Often I have some idea of what I want to say when I sit down to blog, but this evening I'm just aware of a pile-up of stuff -- I don't know what I want to say about it all--I just feel like rambling on about some of it and not even straightening out the tangled syntax.
Last week I read something that really shook me up:
"The Crack-Up" by F. Scott Fitzgerald.
He wrote this personal essay--three essays, actually (if you click on the link above, be sure to read all three, if you are so inclined)--in 1936, when he was thirty-nine years old and realized he was broken, damaged, in ways he felt were irreparable... and since he died five years later, partly self-destroyed, I guess he was right.
I've tried but I've never cared for F. Scott before, but in this piece, he was so unsentimental, so surgically precise, in his depiction of his own utter spiritual desolation, I was stunned with admiration.
I thought I should write something about it--or something as honest myself.
And I couldn't.
I mean, I just could not start.
There's a forcefield guarding certain things in my life (you know, love, death, that stuff) I couldn't get past. And that's part of what blew me away about "The Crack-Up": that F. Scott even could write it, nevermind how good it is.
I've written about this before but it bears repeating that having a terrible burden generally appears thrillingly romantic only if you don't have one. And who doesn't, sooner or later?
"The Crack-Up" is excellent in its complete lack of glamour. Nothing diaphanous, nothing glowing, beckoning on the end of a pier.
Writing honestly like that is good, because eventually everyone bears something burdensome, and it seems to help to read and write about it. It's helped me, anyway, at the most basic level, to say, to hear: Oh, there it is. It really is that bad.
The point is most definitely not to get sympathy. No! It's to get truth. This is a core tenet of religion/philosophy, right? Look. See. Even if it's damn bleak.
(Where one goes from there, well, that's another question. I would hardly look to F. Scott for help with that.)
So I kept thinking I w/should give it a shot, and each morning I woke up intending to blog about it. And couldn't. By Sunday afternoon I was so depressed I could barely move. Not metaphorically, either, I mean I could hardly move my body, it had become so leaden. I just sat there and dreaded the arrival of 3:30, when I had agreed to go to a movie with my neighbor.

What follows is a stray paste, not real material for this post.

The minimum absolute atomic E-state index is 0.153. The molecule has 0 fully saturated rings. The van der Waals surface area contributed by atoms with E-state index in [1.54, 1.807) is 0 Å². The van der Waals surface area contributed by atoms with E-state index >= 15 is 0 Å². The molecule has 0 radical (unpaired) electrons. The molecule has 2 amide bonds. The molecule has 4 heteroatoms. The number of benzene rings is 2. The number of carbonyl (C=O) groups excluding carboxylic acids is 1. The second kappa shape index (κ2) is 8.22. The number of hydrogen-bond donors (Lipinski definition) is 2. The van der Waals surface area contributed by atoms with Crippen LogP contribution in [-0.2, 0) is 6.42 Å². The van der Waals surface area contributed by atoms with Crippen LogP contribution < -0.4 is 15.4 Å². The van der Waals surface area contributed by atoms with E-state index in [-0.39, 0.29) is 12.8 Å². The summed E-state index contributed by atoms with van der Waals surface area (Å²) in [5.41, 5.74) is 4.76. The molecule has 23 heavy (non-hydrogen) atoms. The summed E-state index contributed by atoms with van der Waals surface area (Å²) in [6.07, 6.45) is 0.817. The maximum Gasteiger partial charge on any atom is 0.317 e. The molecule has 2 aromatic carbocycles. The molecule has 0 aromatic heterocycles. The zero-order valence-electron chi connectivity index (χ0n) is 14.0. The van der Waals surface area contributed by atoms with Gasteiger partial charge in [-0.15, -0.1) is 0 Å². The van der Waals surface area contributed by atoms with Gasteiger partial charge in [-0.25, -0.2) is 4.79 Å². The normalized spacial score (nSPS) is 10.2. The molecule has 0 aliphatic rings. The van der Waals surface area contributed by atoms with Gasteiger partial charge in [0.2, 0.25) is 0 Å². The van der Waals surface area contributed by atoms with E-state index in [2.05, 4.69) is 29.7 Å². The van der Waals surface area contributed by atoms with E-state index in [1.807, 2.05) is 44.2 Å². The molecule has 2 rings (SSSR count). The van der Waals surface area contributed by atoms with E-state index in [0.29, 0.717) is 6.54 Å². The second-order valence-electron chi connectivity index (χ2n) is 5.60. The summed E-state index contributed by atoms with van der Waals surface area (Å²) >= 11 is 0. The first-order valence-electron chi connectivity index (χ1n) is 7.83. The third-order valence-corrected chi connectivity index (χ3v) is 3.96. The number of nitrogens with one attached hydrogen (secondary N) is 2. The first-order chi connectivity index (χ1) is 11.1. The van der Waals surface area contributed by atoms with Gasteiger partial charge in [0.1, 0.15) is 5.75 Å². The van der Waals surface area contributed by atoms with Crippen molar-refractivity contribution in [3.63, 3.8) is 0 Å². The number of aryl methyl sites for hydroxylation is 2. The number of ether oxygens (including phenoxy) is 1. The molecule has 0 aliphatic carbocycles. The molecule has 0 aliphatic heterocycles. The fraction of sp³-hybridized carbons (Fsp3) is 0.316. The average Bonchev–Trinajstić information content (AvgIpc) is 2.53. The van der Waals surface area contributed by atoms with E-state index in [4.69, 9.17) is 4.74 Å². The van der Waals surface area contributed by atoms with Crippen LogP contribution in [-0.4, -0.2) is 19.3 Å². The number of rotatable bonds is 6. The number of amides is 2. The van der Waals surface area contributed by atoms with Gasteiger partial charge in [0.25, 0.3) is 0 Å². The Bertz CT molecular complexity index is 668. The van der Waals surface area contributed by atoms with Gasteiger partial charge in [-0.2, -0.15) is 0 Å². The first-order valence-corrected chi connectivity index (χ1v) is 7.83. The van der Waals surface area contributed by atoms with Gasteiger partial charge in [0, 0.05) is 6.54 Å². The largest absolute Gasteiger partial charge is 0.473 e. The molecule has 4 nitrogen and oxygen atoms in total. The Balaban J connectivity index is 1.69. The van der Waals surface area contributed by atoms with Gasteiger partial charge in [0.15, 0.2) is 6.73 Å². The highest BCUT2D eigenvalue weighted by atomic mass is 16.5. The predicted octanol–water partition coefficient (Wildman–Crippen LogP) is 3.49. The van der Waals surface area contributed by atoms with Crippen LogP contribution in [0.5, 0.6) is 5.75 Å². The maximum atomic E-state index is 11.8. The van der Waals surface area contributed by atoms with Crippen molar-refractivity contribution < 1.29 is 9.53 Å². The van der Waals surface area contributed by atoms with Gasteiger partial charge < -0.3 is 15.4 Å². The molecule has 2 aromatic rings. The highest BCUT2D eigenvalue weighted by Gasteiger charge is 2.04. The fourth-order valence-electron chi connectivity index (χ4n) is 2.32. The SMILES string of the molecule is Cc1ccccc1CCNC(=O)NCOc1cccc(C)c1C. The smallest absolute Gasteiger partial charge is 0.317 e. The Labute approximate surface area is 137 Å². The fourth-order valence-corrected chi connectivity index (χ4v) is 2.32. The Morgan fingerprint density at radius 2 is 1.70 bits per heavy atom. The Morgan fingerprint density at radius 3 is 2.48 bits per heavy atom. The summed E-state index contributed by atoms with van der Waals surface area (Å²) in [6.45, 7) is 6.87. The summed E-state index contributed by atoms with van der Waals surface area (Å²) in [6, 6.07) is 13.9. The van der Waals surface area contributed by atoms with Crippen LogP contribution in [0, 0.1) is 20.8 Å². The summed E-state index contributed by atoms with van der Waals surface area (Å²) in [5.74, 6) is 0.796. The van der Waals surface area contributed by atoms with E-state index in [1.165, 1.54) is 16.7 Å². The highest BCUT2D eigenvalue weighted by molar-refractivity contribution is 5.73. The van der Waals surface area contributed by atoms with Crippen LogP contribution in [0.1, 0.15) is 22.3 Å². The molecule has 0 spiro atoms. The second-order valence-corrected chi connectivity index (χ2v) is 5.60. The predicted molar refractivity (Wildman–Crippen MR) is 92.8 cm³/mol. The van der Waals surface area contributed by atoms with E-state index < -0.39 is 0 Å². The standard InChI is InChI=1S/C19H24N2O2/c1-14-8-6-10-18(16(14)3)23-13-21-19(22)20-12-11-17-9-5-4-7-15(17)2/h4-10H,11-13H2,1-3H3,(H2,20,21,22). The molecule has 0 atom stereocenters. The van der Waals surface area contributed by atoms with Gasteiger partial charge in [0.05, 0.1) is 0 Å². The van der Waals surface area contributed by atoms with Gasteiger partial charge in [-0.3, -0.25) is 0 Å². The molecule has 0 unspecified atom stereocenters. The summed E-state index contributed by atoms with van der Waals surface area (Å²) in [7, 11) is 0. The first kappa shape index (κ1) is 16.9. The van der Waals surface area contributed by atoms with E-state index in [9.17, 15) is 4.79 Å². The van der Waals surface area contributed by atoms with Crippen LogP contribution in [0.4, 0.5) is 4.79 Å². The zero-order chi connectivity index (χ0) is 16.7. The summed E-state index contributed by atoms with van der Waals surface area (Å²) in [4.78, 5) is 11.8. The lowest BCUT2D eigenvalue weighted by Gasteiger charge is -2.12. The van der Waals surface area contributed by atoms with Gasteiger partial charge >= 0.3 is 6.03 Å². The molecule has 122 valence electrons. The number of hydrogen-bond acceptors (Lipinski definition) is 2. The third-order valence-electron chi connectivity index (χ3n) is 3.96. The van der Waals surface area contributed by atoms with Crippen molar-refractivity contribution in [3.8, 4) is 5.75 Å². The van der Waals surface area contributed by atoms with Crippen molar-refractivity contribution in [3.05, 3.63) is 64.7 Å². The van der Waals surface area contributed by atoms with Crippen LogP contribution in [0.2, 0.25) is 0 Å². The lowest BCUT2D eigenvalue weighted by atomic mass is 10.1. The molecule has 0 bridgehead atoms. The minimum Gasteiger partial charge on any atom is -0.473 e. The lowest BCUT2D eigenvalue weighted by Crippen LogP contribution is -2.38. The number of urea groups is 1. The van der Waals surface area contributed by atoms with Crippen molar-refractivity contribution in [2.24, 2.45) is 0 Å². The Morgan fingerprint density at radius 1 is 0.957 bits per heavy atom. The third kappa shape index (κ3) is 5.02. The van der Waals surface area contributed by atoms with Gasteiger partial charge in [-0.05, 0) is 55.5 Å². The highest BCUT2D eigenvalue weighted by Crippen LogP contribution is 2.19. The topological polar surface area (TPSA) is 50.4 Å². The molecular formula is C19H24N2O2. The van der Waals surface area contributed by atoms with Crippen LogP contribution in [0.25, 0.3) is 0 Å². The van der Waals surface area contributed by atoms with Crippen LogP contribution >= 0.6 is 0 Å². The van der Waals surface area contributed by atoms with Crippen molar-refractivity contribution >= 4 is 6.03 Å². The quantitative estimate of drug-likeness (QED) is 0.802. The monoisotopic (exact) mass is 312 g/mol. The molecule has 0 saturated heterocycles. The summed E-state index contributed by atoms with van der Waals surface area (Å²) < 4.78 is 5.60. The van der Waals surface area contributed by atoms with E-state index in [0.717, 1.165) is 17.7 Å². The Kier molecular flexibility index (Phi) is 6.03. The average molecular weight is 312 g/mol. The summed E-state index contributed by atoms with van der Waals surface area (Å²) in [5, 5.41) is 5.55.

But when my neighbor came and knocked on my door, I got up off the chair and went out into the day.
Though I'd dreaded it, I had also thought it might do me good to get out, and it did. We went to see Clint Eastwood's latest, Gran Torino, a movie so sweetly well-intentioned you forgive it its amateurish screenplay, with dialogue along the lines of the old Korean War vet saying to the kindly, fresh-faced Catholic priest of the kind we haven't seen since Bing Crosby, "Father, a man doesn't go to war and then just forget about it. He sees things that haunt his dreams."
Just terrible clunkers.
And its message of redemption is ridiculously see-through.
I loved it.
It was a godsend.
I left the movie theater reminded that toxic stuff needs to be dealt with in its own time. Or not. At any rate, pushing doesn't help. And redemption doesn't necessarily come with a sign on it saying, "This is it," it comes in unrecognizable and sometimes unwelcome forms.
Wait for it.
So, yesterday, Monday, instead of trying to write about eviscerating pain, I asked the publisher if I could write the revision of the Great Moravian Empire book I mentioned typing out.
Actually, it's a geography book on Slovakia, from the same series that I wrote titles for, for four years--work I took a sabbatical of sorts from almost a year and a half ago.
The old text was so interesting and so impersonal to me that I truly wanted to do the update.
Luckily no one else had signed up to do Slovakia, so it is mine.
I feel comforted to have a safe, predictable writing task again.
Writing is like travel--you keep upping your comfort level; but there are times when you've pushed too far into discomfort and, if you're lucky, you get to pull back, you're wise to pull back, before an anaconda smothers you.
This is one of the things I adore about Star Trek, for which I am tremendously grateful--it's been such a comforting, cheering travel companion this past year. Bad things happen, but none of the companions we care about ends up like F. Scott.
Or if they do, maybe, come just a bit too close, Mr. Spock is there with his kind and loving hands to ease the pain: "Forget, forget..."
Of course we, I, don't really want to forget old acquaintance, but sometimes it sure helps to take a cup of kindness, whatever form that may come in.
For me, right now, writing about Slovakia looks like just the thing.
Bonus: they pay me money! It's so little, you wouldn't believe it, but they give it to me, not the other way round.